It would seem that the operation is simple, but despite this, many patients do not go to the doctor, even if they completely lose their eyesight due to cataracts.The story of the 90-year-old Tyumenka, who was almost completely blind for ten years and only in 2018 decided to undergo surgery, spread throughout the country. The restoration of vision after so many years of blindness has become a real breakthrough in domestic medicine.

By the way, after the story in OKB # 1, patients with various complex diseases, as well as at a later age, began to seek help. For example, ophthalmologists operated on a 95-year-old veteran of the Great Patriotic War, who, along with the underlying cataract disease, had concomitant eye diseases.

According to Grigory Symonenko, cases when patients cannot decide on an operation for years and live practically without seeing anything are not uncommon. On average, visits to doctors are delayed for five years. But after the restoration of vision, grandmothers sometimes see the faces of their grandchildren for the first time.

Four stages of cataract

Cataract, the symptoms of which appear to varying degrees depending on the progression of the disease, has four stages of its own development, namely:

  • Initial – lens opacity appears on the periphery – outside the optical zone.
  • Immature – the movement of opacities into the central optical zone. In immature cataracts, clouding of the lens leads to a noticeable decrease in visual acuity.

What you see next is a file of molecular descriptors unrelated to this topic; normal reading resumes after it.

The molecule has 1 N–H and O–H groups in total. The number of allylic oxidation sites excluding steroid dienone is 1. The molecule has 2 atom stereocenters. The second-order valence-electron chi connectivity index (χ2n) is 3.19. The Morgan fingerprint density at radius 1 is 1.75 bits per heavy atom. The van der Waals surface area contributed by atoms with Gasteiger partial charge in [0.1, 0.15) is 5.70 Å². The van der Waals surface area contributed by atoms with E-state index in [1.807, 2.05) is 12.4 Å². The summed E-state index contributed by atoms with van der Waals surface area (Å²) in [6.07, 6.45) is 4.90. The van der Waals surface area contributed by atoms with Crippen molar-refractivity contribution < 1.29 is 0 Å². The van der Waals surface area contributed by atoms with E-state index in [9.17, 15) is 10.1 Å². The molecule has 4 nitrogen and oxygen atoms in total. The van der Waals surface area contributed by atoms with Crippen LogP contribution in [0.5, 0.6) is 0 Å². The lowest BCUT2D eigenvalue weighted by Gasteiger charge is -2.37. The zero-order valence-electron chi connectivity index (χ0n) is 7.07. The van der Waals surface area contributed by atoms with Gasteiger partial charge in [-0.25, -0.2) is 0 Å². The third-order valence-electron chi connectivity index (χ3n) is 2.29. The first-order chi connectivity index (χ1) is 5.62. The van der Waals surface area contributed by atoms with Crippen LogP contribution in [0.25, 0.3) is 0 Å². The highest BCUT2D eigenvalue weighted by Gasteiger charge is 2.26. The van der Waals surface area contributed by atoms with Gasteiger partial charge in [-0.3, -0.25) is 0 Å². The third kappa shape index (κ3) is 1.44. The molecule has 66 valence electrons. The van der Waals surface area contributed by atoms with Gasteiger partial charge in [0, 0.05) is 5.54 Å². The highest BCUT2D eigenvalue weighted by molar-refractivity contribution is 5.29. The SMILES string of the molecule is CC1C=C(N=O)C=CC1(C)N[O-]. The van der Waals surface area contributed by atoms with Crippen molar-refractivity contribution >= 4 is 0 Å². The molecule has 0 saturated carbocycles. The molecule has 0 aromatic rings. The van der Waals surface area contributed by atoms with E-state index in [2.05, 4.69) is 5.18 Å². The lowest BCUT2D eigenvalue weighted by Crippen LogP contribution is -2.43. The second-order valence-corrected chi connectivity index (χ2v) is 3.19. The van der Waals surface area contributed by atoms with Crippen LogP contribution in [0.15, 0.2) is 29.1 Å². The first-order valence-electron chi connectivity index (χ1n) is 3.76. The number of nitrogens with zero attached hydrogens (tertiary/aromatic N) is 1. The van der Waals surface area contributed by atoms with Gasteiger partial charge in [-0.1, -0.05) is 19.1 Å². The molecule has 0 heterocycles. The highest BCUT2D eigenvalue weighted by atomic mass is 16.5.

• Mature – the entire area of ​​the lens is occupied by opacities. Decrease in visual acuity to the level of light perception.
  • Overripe – further progression of cataract symptoms is accompanied by the disintegration of the lens fibers, the lens substance liquefies, the lens acquires a uniform milky-white hue.

What is the threat?

A formidable complication of cataract when delayed with surgical treatment is the development of secondary glaucoma.

The clouded lens, swelling and increasing in size, takes up more and more space inside the eye and prevents the normal outflow of intraocular fluid. With an increase in intraocular pressure, the functioning of the internal structures of the eye, including the retina and optic nerve, is disrupted.

If the cause of secondary glaucoma (in this case, an enlarged swollen lens) is not eliminated in a timely manner, irreversible death of the optic nerve fibers will occur and it will be impossible to return the lost visual functions in full.